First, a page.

Almost everyone with whom I trade doesn’t give two-cents about my life, nor I about theirs (beyond general human compassion). Most of them I don’t even know – the products at the local grocery store were produced by strangers; Amazon and e-Bay are faceless portals to me; I cannot name a single person who built my home or my car – or pretty much everything else I own. If I died tomorrow, none of them would notice, or care.
What is wrong with this system? Must I get on the couch to suffer my grocer’s attempts at psycho-analysis before buying? He wants to sell, I want to buy – must we also know each other’s fantasies and depressions? If either of us prefers to not engage in commercial activity with the other, we do nothing more than exercise control over our respective property – others will fill the void.
Rand's egoism and Rothbard's anarchism are anathema to capitalism and the vision of the Founding Fathers.
Anathema? Wow. Hultberg isn’t messing around:
1. a person or thing detested or loathed; 2. a person or thing accursed or consigned to damnation or destruction; 3. a formal ecclesiastical curse involving excommunication; 4. any imprecation of divine punishment; 5. a curse; execration.
I am having a hard time deciding which of these five definitions is the least damning. Hultberg is trying to drive a stake through the heart.
These are only an anathema to capitalism in the faulty way Hultberg has defined it – capitalism does not require the government of Hultberg’s faulty “mean.” As to an anathema to the founding fathers? Who cares? They were scoundrels. Besides, their system didn’t even survive the first generation, even the first day. That is worth worshipping?
Are our basic premises rational and irrefutable? Because if they are not, we will lose our fight and will have lived lives of wasted purpose.
Rand and Rothbard lived wasted lives? Is Hultberg delirious?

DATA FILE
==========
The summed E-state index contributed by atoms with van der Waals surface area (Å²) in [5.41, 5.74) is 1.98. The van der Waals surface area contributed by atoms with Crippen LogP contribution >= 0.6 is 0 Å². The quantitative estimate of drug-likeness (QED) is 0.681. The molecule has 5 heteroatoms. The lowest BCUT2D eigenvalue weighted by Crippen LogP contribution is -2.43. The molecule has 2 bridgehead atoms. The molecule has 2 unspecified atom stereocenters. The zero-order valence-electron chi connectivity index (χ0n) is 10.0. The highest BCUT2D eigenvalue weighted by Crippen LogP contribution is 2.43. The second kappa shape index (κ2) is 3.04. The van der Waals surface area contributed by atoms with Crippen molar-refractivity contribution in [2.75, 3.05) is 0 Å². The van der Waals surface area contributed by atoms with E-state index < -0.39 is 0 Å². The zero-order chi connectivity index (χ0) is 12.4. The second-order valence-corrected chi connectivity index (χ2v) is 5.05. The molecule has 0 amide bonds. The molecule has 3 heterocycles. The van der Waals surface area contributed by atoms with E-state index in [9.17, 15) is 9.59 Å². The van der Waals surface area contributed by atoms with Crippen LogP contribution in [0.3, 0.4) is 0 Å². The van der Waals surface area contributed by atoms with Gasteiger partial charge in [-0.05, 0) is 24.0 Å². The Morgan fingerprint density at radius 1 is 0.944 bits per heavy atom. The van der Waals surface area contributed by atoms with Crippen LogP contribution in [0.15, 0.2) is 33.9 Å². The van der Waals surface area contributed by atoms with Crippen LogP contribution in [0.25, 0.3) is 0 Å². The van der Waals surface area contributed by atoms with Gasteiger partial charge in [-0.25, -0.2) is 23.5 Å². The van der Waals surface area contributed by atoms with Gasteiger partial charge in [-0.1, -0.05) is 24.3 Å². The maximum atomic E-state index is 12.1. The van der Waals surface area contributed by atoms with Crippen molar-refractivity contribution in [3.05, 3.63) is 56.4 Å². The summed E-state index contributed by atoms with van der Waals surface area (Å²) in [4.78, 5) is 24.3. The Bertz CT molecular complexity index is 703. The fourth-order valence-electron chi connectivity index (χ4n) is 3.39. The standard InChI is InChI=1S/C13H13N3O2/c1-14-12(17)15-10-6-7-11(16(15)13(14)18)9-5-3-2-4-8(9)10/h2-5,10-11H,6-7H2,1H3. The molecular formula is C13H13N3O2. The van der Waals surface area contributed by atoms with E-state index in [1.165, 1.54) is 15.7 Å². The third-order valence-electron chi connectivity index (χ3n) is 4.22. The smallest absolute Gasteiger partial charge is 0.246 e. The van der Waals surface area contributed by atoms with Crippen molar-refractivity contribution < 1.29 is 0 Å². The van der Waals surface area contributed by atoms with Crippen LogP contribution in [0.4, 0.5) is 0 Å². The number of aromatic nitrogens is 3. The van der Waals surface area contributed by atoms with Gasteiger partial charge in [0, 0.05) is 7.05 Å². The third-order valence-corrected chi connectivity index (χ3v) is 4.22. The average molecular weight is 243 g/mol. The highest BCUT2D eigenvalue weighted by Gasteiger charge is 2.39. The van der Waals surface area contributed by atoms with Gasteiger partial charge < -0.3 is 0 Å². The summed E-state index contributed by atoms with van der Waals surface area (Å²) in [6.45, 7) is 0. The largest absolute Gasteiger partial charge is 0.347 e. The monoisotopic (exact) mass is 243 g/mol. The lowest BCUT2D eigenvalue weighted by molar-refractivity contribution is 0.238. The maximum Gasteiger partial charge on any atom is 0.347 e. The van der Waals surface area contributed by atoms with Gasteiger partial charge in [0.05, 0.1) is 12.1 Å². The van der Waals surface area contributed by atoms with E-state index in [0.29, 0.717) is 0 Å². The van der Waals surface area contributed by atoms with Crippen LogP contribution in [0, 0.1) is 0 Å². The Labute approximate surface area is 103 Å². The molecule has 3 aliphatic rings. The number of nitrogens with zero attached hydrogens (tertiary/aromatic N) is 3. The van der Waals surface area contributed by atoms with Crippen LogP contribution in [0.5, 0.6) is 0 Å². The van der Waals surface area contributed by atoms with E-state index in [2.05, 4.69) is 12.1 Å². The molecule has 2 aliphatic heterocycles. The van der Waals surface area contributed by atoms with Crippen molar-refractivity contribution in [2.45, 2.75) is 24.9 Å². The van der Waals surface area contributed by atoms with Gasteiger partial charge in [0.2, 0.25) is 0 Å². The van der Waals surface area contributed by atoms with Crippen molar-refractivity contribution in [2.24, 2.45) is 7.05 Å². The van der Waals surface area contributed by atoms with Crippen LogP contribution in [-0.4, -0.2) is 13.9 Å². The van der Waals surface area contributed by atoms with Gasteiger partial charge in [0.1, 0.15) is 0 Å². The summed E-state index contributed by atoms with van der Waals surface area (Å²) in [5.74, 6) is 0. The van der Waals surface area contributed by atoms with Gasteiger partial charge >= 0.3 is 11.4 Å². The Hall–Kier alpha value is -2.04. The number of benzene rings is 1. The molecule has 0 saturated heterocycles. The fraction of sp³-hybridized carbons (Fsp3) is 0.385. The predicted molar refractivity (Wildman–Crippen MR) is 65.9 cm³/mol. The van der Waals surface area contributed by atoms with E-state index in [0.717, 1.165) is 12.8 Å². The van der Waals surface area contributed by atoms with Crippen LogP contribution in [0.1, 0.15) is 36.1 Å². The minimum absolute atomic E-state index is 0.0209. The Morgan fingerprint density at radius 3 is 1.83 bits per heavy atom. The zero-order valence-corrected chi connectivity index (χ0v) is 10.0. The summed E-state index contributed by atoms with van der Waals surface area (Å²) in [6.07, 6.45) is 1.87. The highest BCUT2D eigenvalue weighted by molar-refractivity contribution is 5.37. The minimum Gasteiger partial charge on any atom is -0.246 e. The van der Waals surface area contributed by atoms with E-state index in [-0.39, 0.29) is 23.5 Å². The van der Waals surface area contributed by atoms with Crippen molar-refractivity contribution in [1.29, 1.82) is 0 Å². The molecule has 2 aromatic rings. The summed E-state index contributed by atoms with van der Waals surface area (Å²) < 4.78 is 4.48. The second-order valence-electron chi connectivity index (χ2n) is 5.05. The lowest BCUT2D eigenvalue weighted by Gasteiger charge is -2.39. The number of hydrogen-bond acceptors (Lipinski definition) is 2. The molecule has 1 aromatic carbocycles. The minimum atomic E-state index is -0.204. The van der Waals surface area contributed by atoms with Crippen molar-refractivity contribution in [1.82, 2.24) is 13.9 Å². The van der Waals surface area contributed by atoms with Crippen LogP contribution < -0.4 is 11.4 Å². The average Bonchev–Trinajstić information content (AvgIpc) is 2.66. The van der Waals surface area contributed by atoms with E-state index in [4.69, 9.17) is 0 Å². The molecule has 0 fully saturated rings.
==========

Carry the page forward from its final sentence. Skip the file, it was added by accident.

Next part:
We will have built nothing but an obscure footnote to history, rather than a formidable force in history.
If liberty is to be achieved, one must actually advocate, oh, I don’t know…liberty – something Hultberg avoids and denounces, and something well established by both Rand and Rothbard. I will suggest that it is Hultberg who will go down as an obscure footnote in this history.
If the objective is the impossible dream of limited government, Hultberg need not wait for too many of us influenced by Rothbard to join – those influenced by Rand on this point will find common ground, but given Hultberg’s attacks my guess is they will wait for the next train. If limited government is the final destination of Hultberg’s train, I won’t waste money on a ticket. If others hold claim and authority to my life and my property, it is not a project that I want to work on.
He believes in a pipe dream – one that has, by his own admission, never been achieved in history – a monopoly government will check its own power. At the same time, he has identified a successful anarcho-capitalist model – one that survived for centuries – and dismisses it without understanding or exploring it.
It is impossible to imagine that there would be any form of liberty movement today without Ayn Rand and Murray Rothbard. It is possible to imagine a liberty movement today without the contributions of Nelson Hultberg because…well, you don’t really have to imagine this as it is today’s reality.
Posterity will laugh at us, rather than revere us.
Hultberg need not wait for posterity. I am laughing now.